How can we give Egypt to these Islamist who wants to bring this country backward. Does the Muslim population in Egypt want these barbaric people to rule them like the Taliban . Wake up people and go to the street and send those exteremest back to their caves.
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Kevin
10-07-2012 04:30pm
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How do you know?
@pouri: How do you know the poster "Roy" is a hillbilly westerner that doesn't know anything about Egypt? If anyone is a jackass, it would be you for assuming you know "Roy."
Westener
10-07-2012 12:36pm
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@Pouri
Dear Pouri, thanks for making clear that Western people are considered jackasses and hillbillly's in Egypt. Probably only tolerated for the money they have been bringing in. Now we understand that we are not wanted anymore and, therefore, we will look for a tourist destination where we are more welcome. Tourist figures already dropped 30% in Q1 2012, so don't worry...
mo
10-07-2012 10:46am
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reply to pouri
without agreeing or disagreeing with roy, who made pouri the expert on egypt? if yu really are living in egypt and really do read newspapers and go on to streets, you will know from the changes which way Egypt is headed. and it is definitely not towards democracy and freedom for all. definitely, it is towards democracy and freedom for a larger group than mubarak's, but it still leaves more than half a million as prisoners of the terrible laws of islamists.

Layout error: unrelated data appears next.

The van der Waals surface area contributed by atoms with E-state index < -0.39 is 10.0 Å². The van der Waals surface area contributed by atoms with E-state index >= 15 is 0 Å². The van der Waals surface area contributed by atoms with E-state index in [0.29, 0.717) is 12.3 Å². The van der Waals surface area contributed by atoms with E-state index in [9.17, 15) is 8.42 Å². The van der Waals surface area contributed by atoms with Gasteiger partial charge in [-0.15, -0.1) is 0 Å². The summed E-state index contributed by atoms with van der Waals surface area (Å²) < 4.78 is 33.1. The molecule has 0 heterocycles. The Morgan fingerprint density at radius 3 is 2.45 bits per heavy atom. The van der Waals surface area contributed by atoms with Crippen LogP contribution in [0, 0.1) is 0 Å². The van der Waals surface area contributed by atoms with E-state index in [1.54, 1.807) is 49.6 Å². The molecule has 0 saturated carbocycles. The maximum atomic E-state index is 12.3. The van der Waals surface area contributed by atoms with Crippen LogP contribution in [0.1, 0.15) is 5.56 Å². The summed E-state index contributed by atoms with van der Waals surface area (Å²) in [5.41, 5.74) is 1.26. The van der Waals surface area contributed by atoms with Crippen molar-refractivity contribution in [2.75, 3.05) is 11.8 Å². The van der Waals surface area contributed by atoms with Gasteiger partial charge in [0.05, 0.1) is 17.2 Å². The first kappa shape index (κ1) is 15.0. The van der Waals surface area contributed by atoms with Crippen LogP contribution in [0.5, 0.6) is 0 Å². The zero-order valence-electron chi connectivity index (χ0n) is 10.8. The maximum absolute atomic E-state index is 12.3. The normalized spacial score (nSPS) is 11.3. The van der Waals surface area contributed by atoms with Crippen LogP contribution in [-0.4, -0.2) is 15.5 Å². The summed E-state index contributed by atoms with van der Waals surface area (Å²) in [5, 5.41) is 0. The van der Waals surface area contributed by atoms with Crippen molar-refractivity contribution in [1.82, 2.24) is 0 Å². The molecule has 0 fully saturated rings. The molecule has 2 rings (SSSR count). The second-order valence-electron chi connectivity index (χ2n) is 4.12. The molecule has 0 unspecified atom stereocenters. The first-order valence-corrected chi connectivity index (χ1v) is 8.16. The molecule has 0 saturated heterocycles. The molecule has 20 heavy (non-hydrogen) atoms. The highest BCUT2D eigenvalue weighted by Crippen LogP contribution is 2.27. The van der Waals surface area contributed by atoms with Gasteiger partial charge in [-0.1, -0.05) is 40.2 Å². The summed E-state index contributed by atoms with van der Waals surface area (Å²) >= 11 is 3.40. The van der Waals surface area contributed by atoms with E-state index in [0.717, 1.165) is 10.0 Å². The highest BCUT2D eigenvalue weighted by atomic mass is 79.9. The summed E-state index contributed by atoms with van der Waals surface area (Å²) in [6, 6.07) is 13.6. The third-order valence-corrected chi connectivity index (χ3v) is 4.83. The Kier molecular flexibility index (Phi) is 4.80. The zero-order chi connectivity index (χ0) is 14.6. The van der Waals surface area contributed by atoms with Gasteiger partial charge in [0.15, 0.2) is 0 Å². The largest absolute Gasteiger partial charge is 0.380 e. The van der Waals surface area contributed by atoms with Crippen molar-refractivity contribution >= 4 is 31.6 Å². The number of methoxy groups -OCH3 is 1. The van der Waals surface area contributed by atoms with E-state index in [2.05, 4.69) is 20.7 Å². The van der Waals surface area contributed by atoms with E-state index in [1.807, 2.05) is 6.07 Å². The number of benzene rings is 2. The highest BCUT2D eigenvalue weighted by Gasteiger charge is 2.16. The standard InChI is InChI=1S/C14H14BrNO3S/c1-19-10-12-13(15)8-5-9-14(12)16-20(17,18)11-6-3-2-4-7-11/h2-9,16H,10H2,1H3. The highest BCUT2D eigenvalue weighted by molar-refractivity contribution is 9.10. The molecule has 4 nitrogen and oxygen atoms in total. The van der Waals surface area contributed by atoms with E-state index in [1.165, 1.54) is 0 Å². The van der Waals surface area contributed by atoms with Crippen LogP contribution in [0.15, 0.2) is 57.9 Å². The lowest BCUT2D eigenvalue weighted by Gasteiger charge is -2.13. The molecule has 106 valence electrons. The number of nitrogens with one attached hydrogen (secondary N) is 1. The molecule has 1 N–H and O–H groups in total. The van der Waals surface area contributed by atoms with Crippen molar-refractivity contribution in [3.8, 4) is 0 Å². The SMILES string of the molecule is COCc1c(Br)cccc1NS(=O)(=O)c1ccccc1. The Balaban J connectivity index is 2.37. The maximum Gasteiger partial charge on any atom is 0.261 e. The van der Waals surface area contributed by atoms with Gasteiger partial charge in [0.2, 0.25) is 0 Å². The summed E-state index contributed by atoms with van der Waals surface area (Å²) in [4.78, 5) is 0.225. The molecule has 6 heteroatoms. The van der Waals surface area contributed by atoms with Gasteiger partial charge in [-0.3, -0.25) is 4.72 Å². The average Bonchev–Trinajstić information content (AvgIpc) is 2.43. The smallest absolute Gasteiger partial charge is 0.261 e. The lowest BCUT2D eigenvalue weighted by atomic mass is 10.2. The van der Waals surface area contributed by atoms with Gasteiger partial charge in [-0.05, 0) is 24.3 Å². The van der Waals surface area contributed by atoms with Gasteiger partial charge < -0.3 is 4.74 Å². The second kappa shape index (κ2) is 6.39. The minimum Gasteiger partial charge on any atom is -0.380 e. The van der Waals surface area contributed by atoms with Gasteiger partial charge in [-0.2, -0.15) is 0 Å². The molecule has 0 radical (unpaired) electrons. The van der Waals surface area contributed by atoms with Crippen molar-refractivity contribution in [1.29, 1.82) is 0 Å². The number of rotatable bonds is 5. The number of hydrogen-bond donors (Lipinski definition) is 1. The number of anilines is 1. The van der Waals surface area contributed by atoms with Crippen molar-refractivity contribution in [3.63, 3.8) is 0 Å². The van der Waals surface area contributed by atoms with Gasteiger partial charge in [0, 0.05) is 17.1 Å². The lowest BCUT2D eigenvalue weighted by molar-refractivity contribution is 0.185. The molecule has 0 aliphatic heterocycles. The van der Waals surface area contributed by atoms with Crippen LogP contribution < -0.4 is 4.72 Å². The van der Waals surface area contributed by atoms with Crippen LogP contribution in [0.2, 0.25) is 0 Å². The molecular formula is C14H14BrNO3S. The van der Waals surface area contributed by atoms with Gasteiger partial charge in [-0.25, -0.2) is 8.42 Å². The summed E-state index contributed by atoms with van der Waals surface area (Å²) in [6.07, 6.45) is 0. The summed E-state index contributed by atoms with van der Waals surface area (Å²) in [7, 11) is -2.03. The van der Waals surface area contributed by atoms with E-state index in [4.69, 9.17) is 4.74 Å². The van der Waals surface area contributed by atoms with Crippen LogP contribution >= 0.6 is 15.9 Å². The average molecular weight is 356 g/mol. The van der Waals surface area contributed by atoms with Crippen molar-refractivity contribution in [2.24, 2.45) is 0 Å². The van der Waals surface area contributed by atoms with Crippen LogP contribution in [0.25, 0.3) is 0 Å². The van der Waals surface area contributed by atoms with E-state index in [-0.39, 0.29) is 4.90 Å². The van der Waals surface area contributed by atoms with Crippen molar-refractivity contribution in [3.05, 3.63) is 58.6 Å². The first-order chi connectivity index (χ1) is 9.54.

Bill
10-07-2012 10:41am
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The choice is not yours to make. Please do not meddle.
People such as you and I have no right to offer more than advice. If you are advising you should not speak your opinion in a forceful manner. As to whether Egypt can become Islamist-based, that determination can rightfully only be made by the people who are consenting to the form of government to which they will be asked, in future wars, to sacrifice their lives. Insofar as that issue is concerned, in your country you would feel likewise. Ultimately, that is the choice. You and I may not desire to support Egypt in the event she becomes embroiled in a war based on her political decisions. That is your right and mine. But let us respect the choice Egyptians make for themselves.
pouri
09-07-2012 11:56pm
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Brotherhood calls for million-man march to back Morsi's decree
Now, here is a western jackass comenting about the event and culture of which he knows nothing. In his bumbling hillbilly brain he imagines himself a co-owner of Egypt.